What's the future of Australia's hospitality and gaming industry? Here's where you'll find the answer.

August 2021

It's in a famous book called On the Origin of Species. Charles Darwin wrote it 162 years ago and it's where he detailed his theory of evolution by natural selection.

People often summarise Darwin's theory as "survival of the fittest" but National Geographic explains it better.

It's the process by which populations of living organisms adapt and change. And because individuals in a population differ from each other, some of them have features that adapt to environments better than others, giving them an advantage.

It's as if Darwin wrote it for the hospitality and gaming industry.

Because right now it's facing a huge challenge:  the risk of becoming unsustainable. It's a real threat. And in some ways, it's an existential one.

Here are some of the problems underpinning it.

There's the need to proactively address problem gambling and money laundering. Addressing these poorly – or not at all – sparks strong community feelings that cause regulators to make stricter rules. And the intended effects of these tougher rules often could have been achieved by managing matters properly to begin with.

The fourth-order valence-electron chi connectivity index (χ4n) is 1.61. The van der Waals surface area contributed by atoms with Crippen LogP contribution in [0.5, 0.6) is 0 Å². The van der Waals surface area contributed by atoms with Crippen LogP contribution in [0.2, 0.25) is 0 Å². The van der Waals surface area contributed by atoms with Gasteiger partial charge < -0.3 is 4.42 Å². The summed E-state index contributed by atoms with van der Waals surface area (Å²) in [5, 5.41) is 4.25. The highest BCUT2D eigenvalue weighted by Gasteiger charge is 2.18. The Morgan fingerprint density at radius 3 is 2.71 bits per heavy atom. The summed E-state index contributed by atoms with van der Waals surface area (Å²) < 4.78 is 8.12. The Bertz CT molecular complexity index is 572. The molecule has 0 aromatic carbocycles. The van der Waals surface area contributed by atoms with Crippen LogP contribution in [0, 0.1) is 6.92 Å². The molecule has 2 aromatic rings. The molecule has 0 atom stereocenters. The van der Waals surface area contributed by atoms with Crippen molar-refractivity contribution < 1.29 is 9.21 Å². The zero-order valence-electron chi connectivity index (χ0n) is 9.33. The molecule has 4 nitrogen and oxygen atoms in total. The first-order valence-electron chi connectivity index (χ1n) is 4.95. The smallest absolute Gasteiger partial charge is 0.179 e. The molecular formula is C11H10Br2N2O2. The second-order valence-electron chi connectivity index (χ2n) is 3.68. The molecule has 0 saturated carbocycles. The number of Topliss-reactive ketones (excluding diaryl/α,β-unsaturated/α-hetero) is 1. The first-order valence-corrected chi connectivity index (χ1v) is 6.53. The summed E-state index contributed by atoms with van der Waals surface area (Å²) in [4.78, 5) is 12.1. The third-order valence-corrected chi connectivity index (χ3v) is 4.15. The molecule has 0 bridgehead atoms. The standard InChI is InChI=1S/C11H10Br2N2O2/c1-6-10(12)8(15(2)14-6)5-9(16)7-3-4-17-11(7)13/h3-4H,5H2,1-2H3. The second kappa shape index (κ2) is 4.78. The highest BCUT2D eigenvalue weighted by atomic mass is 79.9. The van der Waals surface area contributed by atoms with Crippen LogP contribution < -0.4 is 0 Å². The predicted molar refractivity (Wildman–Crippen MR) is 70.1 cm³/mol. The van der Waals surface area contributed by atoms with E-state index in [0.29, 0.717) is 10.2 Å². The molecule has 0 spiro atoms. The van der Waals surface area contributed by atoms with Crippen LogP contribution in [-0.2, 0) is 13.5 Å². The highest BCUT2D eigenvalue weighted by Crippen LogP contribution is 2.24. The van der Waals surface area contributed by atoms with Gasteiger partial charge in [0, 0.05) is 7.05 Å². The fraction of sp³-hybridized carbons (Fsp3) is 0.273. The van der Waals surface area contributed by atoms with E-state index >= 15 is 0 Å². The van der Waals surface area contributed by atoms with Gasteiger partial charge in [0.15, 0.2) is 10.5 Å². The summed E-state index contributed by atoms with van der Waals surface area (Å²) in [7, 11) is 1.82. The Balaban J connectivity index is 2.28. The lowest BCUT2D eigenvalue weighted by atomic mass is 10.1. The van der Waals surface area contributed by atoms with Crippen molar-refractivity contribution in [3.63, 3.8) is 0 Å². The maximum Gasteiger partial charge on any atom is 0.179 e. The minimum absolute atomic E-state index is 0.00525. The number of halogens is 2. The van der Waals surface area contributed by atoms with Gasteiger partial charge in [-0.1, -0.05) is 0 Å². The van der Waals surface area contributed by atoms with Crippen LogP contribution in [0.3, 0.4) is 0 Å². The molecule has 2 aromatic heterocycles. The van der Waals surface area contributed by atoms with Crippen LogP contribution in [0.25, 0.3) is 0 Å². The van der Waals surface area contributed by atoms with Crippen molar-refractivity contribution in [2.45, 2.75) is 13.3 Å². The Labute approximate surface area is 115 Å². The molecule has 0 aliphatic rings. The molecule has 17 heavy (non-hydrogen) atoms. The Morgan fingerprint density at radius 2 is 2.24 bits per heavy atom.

Clubs, hotels and casinos also run the risk of becoming irrelevant to future generations. Their needs and tastes are different. And, right now, our industry's out of step with them.

And then there's technology. Legacy tech solutions weigh down many big venues. And the need for cashless operations and tighter risk management are putting them further behind what's inevitably become essential for our industry.

There's more. And that's before you include the effects of theCOVID-19 pandemic and the recent Bergin Inquiry.

But, it's not all gloom. There's a way out. And funnily enough, you'll find it with two key words from Darwin's theory: adapt and change.

I've been a venue operator and a supplier of technology to the industry for almost 30 years. I've experienced and witnessed the industry's evolution since the '90s, throughout NSW, VIC and QLD. I also experienced it during my time working in the UK's hospitality and gaming industry.

I've seen the consequences of being slow to adapt and change.

And I've seen the advantages of leading the way.

Gaming and hospitality can do plenty to adapt and change. It's what my company's been working on for some time. And I'll be sharing some of our developments and insights in the coming weeks. So make sure you follow and keep reading.


Frank Makryllos